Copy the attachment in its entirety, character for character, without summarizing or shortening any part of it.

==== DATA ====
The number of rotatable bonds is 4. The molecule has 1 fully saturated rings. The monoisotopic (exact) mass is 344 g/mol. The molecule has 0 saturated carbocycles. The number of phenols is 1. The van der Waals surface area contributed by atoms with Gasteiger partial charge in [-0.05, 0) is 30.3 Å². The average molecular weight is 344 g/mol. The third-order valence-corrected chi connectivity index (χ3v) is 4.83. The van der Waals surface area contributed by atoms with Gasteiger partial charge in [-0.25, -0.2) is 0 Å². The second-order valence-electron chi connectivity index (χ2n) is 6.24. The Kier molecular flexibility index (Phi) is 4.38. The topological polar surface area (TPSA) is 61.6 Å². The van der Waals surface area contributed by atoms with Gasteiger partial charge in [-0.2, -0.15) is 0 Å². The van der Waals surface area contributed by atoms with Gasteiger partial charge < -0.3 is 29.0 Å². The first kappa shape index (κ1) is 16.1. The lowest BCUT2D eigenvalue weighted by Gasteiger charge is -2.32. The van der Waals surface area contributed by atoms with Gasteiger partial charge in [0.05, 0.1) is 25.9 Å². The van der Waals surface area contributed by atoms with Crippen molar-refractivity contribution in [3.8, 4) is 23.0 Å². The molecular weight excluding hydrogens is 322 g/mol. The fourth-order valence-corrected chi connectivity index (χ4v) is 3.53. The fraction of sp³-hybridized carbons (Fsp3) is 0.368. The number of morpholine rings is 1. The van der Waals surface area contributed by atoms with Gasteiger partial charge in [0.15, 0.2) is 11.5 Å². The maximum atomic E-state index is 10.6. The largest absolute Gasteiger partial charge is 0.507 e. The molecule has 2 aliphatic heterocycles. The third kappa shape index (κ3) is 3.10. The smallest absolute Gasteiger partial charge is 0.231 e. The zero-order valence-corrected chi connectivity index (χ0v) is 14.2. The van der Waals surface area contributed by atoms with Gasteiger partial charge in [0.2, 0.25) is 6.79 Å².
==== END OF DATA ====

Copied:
The number of rotatable bonds is 4. The molecule has 1 fully saturated rings. The monoisotopic (exact) mass is 344 g/mol. The molecule has 0 saturated carbocycles. The number of phenols is 1. The van der Waals surface area contributed by atoms with Gasteiger partial charge in [-0.05, 0) is 30.3 Å². The average molecular weight is 344 g/mol. The third-order valence-corrected chi connectivity index (χ3v) is 4.83. The van der Waals surface area contributed by atoms with Gasteiger partial charge in [-0.25, -0.2) is 0 Å². The second-order valence-electron chi connectivity index (χ2n) is 6.24. The Kier molecular flexibility index (Phi) is 4.38. The topological polar surface area (TPSA) is 61.6 Å². The van der Waals surface area contributed by atoms with Gasteiger partial charge in [-0.2, -0.15) is 0 Å². The van der Waals surface area contributed by atoms with Gasteiger partial charge < -0.3 is 29.0 Å². The first kappa shape index (κ1) is 16.1. The lowest BCUT2D eigenvalue weighted by Gasteiger charge is -2.32. The van der Waals surface area contributed by atoms with Gasteiger partial charge in [0.05, 0.1) is 25.9 Å². The van der Waals surface area contributed by atoms with Crippen molar-refractivity contribution in [3.8, 4) is 23.0 Å². The molecular weight excluding hydrogens is 322 g/mol. The fourth-order valence-corrected chi connectivity index (χ4v) is 3.53. The fraction of sp³-hybridized carbons (Fsp3) is 0.368. The number of morpholine rings is 1. The van der Waals surface area contributed by atoms with Gasteiger partial charge in [0.15, 0.2) is 11.5 Å². The maximum atomic E-state index is 10.6. The largest absolute Gasteiger partial charge is 0.507 e. The molecule has 2 aliphatic heterocycles. The third kappa shape index (κ3) is 3.10. The smallest absolute Gasteiger partial charge is 0.231 e. The zero-order valence-corrected chi connectivity index (χ0v) is 14.2. The van der Waals surface area contributed by atoms with Gasteiger partial charge in [0.2, 0.25) is 6.79 Å².